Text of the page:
Spinningfields is a large business, retail and residential development in Manchester, England that lies in the western portion of the City Centre, between south Deansgate and the River Irwell. The Spinningfields complex is the masterplan of Allied London Properties, a London-based property development and investment company. It takes its name from Spinningfield a narrow street which ran westwards from Deansgate; in 1968 Spinningfield and the site of the buildings immediately to the south were turned into Spinningfield Square, an open paved area with a statue called "Freedom of the Press" complementing the adjacent Manchester Evening News building.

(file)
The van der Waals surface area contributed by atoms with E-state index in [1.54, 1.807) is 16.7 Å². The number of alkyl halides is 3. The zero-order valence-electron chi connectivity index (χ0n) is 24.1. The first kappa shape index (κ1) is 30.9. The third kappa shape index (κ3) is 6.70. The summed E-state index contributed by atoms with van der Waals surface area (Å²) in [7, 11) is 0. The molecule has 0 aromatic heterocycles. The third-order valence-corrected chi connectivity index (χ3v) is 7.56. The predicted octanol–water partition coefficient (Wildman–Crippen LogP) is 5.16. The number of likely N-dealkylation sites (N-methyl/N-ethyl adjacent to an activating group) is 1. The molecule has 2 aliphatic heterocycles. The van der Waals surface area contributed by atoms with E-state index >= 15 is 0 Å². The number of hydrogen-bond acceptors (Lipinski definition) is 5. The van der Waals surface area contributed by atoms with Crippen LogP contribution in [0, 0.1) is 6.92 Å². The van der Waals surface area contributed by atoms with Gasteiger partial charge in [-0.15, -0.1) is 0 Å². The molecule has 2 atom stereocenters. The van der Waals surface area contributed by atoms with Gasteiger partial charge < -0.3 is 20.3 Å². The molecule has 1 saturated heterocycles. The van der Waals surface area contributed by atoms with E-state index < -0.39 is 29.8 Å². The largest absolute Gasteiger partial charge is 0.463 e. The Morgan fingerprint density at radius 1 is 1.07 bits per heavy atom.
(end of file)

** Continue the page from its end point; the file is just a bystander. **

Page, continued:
However, due to the financial crisis of 2007–2010, Allied London's ambitious plans were in jeopardy of leaving Spinningfields half completed. However Allied London reached an agreement with Manchester City Council in a rescue deal, which involved the council buying various plots of land on the sites in a freehold agreement, namely 1 and 2 Hardman Square and 2 and 3 Hardman Boulevard, from Allied London at an unknown price. The council never disclosed the amount they paid, yet Deborah Linton of the Manchester Evening News claimed before the deal was made that the sum of money would be in the region of £15 million for the plots of land.